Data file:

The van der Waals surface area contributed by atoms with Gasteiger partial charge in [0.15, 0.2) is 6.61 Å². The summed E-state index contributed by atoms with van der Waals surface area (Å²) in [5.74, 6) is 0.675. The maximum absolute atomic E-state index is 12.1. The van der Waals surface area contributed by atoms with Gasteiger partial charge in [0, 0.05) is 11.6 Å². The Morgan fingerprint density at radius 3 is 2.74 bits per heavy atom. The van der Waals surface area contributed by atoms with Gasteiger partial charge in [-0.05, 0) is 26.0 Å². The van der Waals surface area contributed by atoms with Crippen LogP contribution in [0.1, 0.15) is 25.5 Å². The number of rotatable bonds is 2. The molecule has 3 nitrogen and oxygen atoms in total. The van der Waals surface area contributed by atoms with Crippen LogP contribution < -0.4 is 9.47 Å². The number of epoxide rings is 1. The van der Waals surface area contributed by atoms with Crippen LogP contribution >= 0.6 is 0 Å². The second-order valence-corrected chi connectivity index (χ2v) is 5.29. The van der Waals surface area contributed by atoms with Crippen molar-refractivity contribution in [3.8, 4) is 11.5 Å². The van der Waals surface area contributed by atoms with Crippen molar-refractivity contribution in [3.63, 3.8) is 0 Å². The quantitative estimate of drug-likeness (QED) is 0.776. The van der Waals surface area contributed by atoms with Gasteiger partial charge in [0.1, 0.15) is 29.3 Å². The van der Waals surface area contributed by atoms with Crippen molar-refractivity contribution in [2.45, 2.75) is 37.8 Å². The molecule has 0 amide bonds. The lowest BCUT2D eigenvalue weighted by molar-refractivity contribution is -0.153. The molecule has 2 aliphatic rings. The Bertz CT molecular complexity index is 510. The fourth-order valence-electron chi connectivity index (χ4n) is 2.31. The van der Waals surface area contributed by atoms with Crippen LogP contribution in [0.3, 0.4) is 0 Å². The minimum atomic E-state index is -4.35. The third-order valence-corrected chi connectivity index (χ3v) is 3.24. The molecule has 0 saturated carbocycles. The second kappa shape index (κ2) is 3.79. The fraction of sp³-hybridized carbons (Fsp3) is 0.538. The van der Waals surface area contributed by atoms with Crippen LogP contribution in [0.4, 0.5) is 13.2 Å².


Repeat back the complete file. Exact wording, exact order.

The van der Waals surface area contributed by atoms with Gasteiger partial charge in [0.15, 0.2) is 6.61 Å². The summed E-state index contributed by atoms with van der Waals surface area (Å²) in [5.74, 6) is 0.675. The maximum absolute atomic E-state index is 12.1. The van der Waals surface area contributed by atoms with Gasteiger partial charge in [0, 0.05) is 11.6 Å². The Morgan fingerprint density at radius 3 is 2.74 bits per heavy atom. The van der Waals surface area contributed by atoms with Gasteiger partial charge in [-0.05, 0) is 26.0 Å². The van der Waals surface area contributed by atoms with Crippen LogP contribution in [0.1, 0.15) is 25.5 Å². The number of rotatable bonds is 2. The molecule has 3 nitrogen and oxygen atoms in total. The van der Waals surface area contributed by atoms with Crippen LogP contribution < -0.4 is 9.47 Å². The number of epoxide rings is 1. The van der Waals surface area contributed by atoms with Crippen LogP contribution >= 0.6 is 0 Å². The second-order valence-corrected chi connectivity index (χ2v) is 5.29. The van der Waals surface area contributed by atoms with Crippen molar-refractivity contribution in [3.8, 4) is 11.5 Å². The van der Waals surface area contributed by atoms with Crippen molar-refractivity contribution in [3.63, 3.8) is 0 Å². The quantitative estimate of drug-likeness (QED) is 0.776. The van der Waals surface area contributed by atoms with Gasteiger partial charge in [0.1, 0.15) is 29.3 Å². The van der Waals surface area contributed by atoms with Crippen molar-refractivity contribution in [2.45, 2.75) is 37.8 Å². The molecule has 0 amide bonds. The lowest BCUT2D eigenvalue weighted by molar-refractivity contribution is -0.153. The molecule has 2 aliphatic rings. The Bertz CT molecular complexity index is 510. The fourth-order valence-electron chi connectivity index (χ4n) is 2.31. The van der Waals surface area contributed by atoms with Crippen LogP contribution in [0.3, 0.4) is 0 Å². The minimum atomic E-state index is -4.35. The third-order valence-corrected chi connectivity index (χ3v) is 3.24. The molecule has 0 saturated carbocycles. The second kappa shape index (κ2) is 3.79. The fraction of sp³-hybridized carbons (Fsp3) is 0.538. The van der Waals surface area contributed by atoms with Crippen LogP contribution in [0.4, 0.5) is 13.2 Å².